This collection documents the writings and teaching career of University of California, Berkeley political scientist Michael
Rogin. The bulk of the collection contains drafts of articles, reviews, and books; reprints; research files (with photographs
and slides); and teaching materials. There is a small amount of correspondence and administrative material. The collection
is divided into five series: Correspondence; Writings; Research Files; Course Materials; and Departmental and University of
California, Berkeley Administrative Records.
Michael Paul Rogin was Robson Professor of Political Science at the University of California, Berkeley. He as born in Mt.
Kisco, New York in 1937, recieved his BA from Harvard (1958), and his MA and Ph.D. from the University of Chicago (1959-1962).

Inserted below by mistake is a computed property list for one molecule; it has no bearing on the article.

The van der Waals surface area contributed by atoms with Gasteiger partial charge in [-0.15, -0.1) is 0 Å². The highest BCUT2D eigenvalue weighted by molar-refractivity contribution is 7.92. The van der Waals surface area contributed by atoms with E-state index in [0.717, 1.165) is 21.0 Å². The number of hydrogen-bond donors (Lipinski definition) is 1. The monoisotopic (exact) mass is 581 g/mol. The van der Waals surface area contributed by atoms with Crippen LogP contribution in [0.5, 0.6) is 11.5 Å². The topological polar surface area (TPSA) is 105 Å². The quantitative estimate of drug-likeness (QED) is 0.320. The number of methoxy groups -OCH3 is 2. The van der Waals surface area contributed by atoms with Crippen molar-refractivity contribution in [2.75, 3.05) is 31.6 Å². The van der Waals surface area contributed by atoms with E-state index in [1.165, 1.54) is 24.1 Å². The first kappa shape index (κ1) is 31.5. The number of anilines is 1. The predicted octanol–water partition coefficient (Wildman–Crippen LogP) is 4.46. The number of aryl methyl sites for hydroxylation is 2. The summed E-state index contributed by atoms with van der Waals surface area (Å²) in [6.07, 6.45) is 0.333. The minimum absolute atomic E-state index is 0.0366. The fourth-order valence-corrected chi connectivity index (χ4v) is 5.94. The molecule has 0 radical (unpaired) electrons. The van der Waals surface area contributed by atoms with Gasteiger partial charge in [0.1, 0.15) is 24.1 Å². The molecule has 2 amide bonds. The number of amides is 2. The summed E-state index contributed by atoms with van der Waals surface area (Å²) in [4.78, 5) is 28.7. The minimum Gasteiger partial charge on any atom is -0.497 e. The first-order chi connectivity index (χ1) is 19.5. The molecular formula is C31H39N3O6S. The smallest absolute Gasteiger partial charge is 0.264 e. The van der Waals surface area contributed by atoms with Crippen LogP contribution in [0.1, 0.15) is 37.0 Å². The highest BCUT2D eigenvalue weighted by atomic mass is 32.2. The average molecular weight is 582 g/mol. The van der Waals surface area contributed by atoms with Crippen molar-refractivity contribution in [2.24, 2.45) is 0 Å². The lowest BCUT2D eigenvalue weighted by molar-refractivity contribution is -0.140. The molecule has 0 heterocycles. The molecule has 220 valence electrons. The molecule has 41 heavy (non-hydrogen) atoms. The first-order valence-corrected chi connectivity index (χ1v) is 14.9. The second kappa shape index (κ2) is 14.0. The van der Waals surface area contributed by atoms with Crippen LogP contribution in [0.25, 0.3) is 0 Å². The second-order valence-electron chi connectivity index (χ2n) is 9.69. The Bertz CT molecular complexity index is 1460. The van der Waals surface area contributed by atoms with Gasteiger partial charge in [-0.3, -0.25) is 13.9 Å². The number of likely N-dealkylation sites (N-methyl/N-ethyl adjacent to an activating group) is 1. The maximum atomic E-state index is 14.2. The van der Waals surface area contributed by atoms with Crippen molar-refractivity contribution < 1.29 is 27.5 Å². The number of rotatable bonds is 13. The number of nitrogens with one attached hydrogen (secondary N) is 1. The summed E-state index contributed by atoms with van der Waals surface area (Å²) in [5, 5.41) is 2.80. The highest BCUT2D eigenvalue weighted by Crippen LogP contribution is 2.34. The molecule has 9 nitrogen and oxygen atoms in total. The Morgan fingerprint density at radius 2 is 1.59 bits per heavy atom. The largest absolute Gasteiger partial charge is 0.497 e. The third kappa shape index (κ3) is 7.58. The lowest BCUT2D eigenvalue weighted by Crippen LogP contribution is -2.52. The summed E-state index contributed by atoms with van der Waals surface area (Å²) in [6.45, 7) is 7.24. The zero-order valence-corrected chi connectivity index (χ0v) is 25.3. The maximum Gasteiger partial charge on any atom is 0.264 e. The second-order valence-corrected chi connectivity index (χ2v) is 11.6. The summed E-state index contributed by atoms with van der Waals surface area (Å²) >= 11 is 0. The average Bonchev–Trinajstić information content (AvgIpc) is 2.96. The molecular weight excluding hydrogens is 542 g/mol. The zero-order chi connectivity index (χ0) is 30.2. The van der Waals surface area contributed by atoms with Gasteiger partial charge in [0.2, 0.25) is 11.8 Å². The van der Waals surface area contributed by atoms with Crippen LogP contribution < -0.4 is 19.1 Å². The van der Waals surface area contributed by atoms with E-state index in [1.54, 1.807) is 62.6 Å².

Rogin spent a year at Makerere University in Uganda, then taught Political Science at UC Berkeley from 1963 until his death
in 2001. Rogin belonged to the "Berkeley school" of political theory, and his work is notable for its critique of American
imperialism, and its interdisciplinarity. In addition to political science, Rogin taught courses in the humanities and social
sciences, including ones on film, Marxism, race and racism, and feminism. He also taught classes in English, comparative literature,
history, American studies, sociology, and ethnic studies. Rogin received the Award for Distinguished Teaching and, in 1996,
was among the first group at Berkeley to be honored with a Chancellor's Professorship. Rogin served on the editorial committee
of UC Press for several decades and was a regular contributor to the London Review of Books. Rogin died in Paris in 2001;
Ann Banfield, a Professor in the UC Berkeley English Department, was his companion at the time of his death.
20 linear feet
(15 cartons, 1 oversize box, 1 oversize folder)
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Collection is open for research.